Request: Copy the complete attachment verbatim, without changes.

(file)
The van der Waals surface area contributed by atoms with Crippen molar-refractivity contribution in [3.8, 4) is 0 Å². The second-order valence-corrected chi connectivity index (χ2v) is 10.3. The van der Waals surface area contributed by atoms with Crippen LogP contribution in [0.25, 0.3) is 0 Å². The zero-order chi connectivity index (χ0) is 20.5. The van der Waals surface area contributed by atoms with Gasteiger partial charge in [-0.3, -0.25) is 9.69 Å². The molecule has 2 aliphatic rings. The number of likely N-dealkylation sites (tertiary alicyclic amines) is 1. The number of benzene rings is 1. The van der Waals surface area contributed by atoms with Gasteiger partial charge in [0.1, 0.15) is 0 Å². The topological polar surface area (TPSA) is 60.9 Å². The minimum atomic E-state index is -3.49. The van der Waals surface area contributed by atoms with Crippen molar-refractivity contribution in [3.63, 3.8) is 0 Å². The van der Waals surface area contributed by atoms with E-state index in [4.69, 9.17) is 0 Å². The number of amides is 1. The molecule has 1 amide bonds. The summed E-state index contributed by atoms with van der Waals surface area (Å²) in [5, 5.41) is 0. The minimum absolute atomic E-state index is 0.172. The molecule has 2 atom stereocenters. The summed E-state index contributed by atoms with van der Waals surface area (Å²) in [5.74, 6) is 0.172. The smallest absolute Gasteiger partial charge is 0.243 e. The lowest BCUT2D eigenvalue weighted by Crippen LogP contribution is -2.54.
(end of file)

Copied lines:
The van der Waals surface area contributed by atoms with Crippen molar-refractivity contribution in [3.8, 4) is 0 Å². The second-order valence-corrected chi connectivity index (χ2v) is 10.3. The van der Waals surface area contributed by atoms with Crippen LogP contribution in [0.25, 0.3) is 0 Å². The zero-order chi connectivity index (χ0) is 20.5. The van der Waals surface area contributed by atoms with Gasteiger partial charge in [-0.3, -0.25) is 9.69 Å². The molecule has 2 aliphatic rings. The number of likely N-dealkylation sites (tertiary alicyclic amines) is 1. The number of benzene rings is 1. The van der Waals surface area contributed by atoms with Gasteiger partial charge in [0.1, 0.15) is 0 Å². The topological polar surface area (TPSA) is 60.9 Å². The minimum atomic E-state index is -3.49. The van der Waals surface area contributed by atoms with Crippen molar-refractivity contribution in [3.63, 3.8) is 0 Å². The van der Waals surface area contributed by atoms with E-state index in [4.69, 9.17) is 0 Å². The number of amides is 1. The molecule has 1 amide bonds. The summed E-state index contributed by atoms with van der Waals surface area (Å²) in [5, 5.41) is 0. The minimum absolute atomic E-state index is 0.172. The molecule has 2 atom stereocenters. The summed E-state index contributed by atoms with van der Waals surface area (Å²) in [5.74, 6) is 0.172. The smallest absolute Gasteiger partial charge is 0.243 e. The lowest BCUT2D eigenvalue weighted by Crippen LogP contribution is -2.54.